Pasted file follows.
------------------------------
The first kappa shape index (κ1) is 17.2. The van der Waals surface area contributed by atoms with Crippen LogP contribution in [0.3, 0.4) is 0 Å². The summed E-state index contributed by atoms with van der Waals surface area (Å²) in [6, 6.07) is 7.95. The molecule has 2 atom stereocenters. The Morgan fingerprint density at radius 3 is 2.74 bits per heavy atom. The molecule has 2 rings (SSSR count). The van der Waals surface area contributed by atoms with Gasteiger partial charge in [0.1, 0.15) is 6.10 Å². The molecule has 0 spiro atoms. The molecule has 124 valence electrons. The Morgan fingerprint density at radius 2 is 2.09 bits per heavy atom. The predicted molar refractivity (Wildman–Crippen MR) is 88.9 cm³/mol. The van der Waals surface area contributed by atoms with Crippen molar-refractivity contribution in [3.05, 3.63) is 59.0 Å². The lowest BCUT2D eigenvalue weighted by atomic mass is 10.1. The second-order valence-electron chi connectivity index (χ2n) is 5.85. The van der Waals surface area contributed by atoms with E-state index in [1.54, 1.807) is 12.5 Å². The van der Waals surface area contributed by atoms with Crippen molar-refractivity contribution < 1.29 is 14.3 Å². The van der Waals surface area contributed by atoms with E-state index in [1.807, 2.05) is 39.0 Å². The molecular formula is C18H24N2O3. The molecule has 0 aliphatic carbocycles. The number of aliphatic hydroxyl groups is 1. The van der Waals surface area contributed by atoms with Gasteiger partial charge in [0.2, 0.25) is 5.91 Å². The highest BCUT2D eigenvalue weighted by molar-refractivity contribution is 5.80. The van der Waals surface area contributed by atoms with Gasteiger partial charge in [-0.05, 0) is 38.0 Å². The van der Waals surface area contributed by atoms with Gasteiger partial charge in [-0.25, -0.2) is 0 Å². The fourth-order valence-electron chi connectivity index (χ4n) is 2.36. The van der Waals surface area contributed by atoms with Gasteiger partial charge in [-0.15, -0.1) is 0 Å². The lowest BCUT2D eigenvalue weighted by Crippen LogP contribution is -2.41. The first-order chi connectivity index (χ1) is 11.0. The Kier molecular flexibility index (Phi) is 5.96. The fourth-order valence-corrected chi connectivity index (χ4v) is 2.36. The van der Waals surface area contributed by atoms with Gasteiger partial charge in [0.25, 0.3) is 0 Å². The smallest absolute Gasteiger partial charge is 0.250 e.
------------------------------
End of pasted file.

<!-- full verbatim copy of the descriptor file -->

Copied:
The first kappa shape index (κ1) is 17.2. The van der Waals surface area contributed by atoms with Crippen LogP contribution in [0.3, 0.4) is 0 Å². The summed E-state index contributed by atoms with van der Waals surface area (Å²) in [6, 6.07) is 7.95. The molecule has 2 atom stereocenters. The Morgan fingerprint density at radius 3 is 2.74 bits per heavy atom. The molecule has 2 rings (SSSR count). The van der Waals surface area contributed by atoms with Gasteiger partial charge in [0.1, 0.15) is 6.10 Å². The molecule has 0 spiro atoms. The molecule has 124 valence electrons. The Morgan fingerprint density at radius 2 is 2.09 bits per heavy atom. The predicted molar refractivity (Wildman–Crippen MR) is 88.9 cm³/mol. The van der Waals surface area contributed by atoms with Crippen molar-refractivity contribution in [3.05, 3.63) is 59.0 Å². The lowest BCUT2D eigenvalue weighted by atomic mass is 10.1. The second-order valence-electron chi connectivity index (χ2n) is 5.85. The van der Waals surface area contributed by atoms with E-state index in [1.54, 1.807) is 12.5 Å². The van der Waals surface area contributed by atoms with Crippen molar-refractivity contribution < 1.29 is 14.3 Å². The van der Waals surface area contributed by atoms with E-state index in [1.807, 2.05) is 39.0 Å². The molecular formula is C18H24N2O3. The molecule has 0 aliphatic carbocycles. The number of aliphatic hydroxyl groups is 1. The van der Waals surface area contributed by atoms with Gasteiger partial charge in [0.2, 0.25) is 5.91 Å². The highest BCUT2D eigenvalue weighted by molar-refractivity contribution is 5.80. The van der Waals surface area contributed by atoms with Gasteiger partial charge in [-0.05, 0) is 38.0 Å². The van der Waals surface area contributed by atoms with Gasteiger partial charge in [-0.25, -0.2) is 0 Å². The fourth-order valence-electron chi connectivity index (χ4n) is 2.36. The van der Waals surface area contributed by atoms with Gasteiger partial charge in [-0.15, -0.1) is 0 Å². The lowest BCUT2D eigenvalue weighted by Crippen LogP contribution is -2.41. The first-order chi connectivity index (χ1) is 11.0. The Kier molecular flexibility index (Phi) is 5.96. The fourth-order valence-corrected chi connectivity index (χ4v) is 2.36. The van der Waals surface area contributed by atoms with Gasteiger partial charge in [0.25, 0.3) is 0 Å². The smallest absolute Gasteiger partial charge is 0.250 e.